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Comments on OSHWD 1.0
- Somewhat odd that the Open Source Hardware Definition is hosted on the Freedom Defined site. I think the difference between 'free' and 'open' is massively overestimated, but am familiar enough with it to feel cultural dissonance.
- Lack of reference to this site's Definition of Free Cultural works for the documentation seems somewhat of a missed opportunity.
- It isn't entirely clear what "the license" refers to. More to the point, it isn't clear that hardware has "distribution terms" equivalent to digital (software or cultural) works. With the latter, the thing is being distributed is what the terms apply to. With the former, it is the thing's design and documentation. One shouldn't want terms to accompany distribution of the hardware. First sale is not something to be contravened! It should be clarified that the terms apply not to distribution of hardware, but of design and documentation accompanying the hardware.
- "open format" is not defined.
- "OSI-approved open source license" could be given a link/reference (this is a minor nit; kudos for including necessary software bit).
- A requirement for Royalty Free patent grant for anything required to exploit design, including implementation of necessary software, ought be considered; otherwise the hardware is encumbered, not open.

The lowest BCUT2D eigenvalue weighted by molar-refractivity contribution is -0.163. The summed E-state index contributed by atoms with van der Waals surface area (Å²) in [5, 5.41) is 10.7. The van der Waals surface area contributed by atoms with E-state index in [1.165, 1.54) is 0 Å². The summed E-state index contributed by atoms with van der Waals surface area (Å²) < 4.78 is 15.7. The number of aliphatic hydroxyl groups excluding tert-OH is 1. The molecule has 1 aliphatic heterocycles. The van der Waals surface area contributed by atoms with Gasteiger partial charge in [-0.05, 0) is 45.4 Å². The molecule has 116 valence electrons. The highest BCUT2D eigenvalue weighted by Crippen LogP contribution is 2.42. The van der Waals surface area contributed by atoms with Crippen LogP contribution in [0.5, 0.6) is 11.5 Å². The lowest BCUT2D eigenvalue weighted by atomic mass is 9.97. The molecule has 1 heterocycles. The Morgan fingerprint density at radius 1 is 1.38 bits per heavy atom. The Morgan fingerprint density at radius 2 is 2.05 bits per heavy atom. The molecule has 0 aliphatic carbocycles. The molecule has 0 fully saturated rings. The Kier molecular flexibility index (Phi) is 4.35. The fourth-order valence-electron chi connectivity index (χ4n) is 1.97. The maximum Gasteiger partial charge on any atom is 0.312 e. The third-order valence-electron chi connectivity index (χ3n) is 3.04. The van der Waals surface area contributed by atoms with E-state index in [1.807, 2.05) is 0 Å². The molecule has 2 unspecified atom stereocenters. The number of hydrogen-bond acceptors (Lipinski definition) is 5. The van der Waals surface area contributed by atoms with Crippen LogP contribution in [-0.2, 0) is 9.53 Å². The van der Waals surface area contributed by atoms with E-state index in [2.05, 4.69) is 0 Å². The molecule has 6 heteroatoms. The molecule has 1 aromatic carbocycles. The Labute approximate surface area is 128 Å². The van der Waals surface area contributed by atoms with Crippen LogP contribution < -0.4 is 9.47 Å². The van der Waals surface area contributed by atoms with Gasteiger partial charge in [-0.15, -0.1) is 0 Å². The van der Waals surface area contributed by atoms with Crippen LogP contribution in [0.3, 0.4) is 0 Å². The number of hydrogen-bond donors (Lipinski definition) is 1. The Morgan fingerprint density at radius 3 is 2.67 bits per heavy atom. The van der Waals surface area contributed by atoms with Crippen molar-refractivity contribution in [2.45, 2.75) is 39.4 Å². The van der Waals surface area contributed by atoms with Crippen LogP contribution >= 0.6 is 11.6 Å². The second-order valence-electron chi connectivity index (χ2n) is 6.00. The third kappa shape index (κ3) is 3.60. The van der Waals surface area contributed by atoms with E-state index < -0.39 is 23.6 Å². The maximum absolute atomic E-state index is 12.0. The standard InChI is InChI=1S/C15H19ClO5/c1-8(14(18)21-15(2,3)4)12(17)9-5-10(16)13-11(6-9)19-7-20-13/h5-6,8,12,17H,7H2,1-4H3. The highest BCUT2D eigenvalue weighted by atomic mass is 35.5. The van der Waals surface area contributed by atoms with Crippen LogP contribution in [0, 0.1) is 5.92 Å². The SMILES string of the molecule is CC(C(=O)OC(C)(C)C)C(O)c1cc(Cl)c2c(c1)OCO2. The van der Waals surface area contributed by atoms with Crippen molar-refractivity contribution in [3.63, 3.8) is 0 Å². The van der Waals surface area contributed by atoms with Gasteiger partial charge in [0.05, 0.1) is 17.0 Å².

- In some ways the Open Standards Requirements for Software are more analogous to the requirements for open hardware design and documentation than is the Open Source Definition upon which the OSHWD is based.
Mike Linksvayer 02:57, 12 February 2011 (UTC)
- I expect the bit I added about open-source hardware needing to have the design be editable by open-source CAD programs will cause some controversy.
- I would ask that anyone editing those sections please at least log in, and if you have any connection to a CAD software vendor, please disclose it.
- Open-source hardware that requires a proprietary CAD program might be 'open' but it's definitely not free as in freedom.
- For a good example of problems with an free/open source project depending on non-open components, see Bitkeeper's history, which resulted in pretty much all work on the linux kernel stopping for about two months while every developer went off and worked on a free replacement. The most notable results from this are Git or Mercurial
- CAD vendors wishing to promote open-source hardware need to understand this will eventually result in development of a free (as in freedom) version, as some bored (or idealistic) students will write a free version.
- Since it appears that Bitmover is still in business selling Bitkeeper, a CAD vendor might decide this is a good idea
- I would expect any large open-source hardware push by a publicly traded CAD software vendor to include SEC (or other appropriate authority) disclosures of the business risks to supporting free/open hardware with proprietary software.
--Troy Benjegerdes 10:56, 3 October 2011 (EDT)